Myanmar protests grow as army broadens Internet crackdown

YANGON (AFP) – Myanmar saw its largest protests yet yesterday with young demonstrators spilling on to the streets to denounce the country’s new military regime, despite a nationwide Internet blackout aimed at stifling a growing chorus of popular dissent.

Soon before nearly all lines of communication in and out of the country went dark, an Australian advisor to ousted civilian leader Aung San Suu Kyi told media he had been detained and was unable to leave his hotel.

The shutdown did not stop several thousand demonstrators from gathering on a road near Yangon University, many holding up the three-finger salute that has come to symbolise resistance to the army takeover.

“Down with the military dictatorship!” the crowd yelled, many donning red headbands – the colour associated with Suu Kyi’s National League for Democracy party.

A large riot police contingent blocked nearby roads, with two water cannon trucks parked at the scene.

Riot police block the road to prevent protesters from marching forward in Yangon. PHOTO: AP

Some protesters left the area without confrontation while others remain at the scene, with no reports of clashes with police so far.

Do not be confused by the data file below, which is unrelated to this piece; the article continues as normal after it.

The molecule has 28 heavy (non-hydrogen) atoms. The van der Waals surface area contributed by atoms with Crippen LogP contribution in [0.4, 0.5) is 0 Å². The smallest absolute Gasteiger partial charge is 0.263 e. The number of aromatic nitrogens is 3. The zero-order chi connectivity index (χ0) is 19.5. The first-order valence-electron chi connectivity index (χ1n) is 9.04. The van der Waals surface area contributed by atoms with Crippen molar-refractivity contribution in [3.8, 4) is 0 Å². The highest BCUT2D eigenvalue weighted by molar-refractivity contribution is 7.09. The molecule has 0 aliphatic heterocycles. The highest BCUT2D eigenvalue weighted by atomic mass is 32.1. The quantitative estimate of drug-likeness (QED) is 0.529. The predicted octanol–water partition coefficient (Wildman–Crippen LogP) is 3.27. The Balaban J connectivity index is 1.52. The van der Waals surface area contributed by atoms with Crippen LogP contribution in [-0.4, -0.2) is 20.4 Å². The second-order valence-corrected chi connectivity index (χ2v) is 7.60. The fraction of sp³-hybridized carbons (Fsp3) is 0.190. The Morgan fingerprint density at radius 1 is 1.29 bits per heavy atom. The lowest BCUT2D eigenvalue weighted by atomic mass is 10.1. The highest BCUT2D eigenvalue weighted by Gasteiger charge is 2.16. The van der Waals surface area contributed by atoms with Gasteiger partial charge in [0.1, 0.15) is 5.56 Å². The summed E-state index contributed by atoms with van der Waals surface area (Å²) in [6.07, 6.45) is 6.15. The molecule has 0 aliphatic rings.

At least two other groups of demonstrators are marching through other parts of Myanmar’s biggest city, while as many as 2,000 people were marching further north in Mandalay, AFP reporters on the ground said.

All were out to condemn the dawn raids that brought a sudden halt to the country’s brief 10-year experiment with democracy on Monday, just as lawmakers elected in national polls last November were due to sit in parliament for the first time.

“They don’t respect our people’s votes and I think they are betraying the country,” one protester told AFP. “Our revolution starts today.”

Australian professor Sean Turnell became the latest figure associated with Suu Kyi – and the first confirmed foreign national – to be detained by the junta.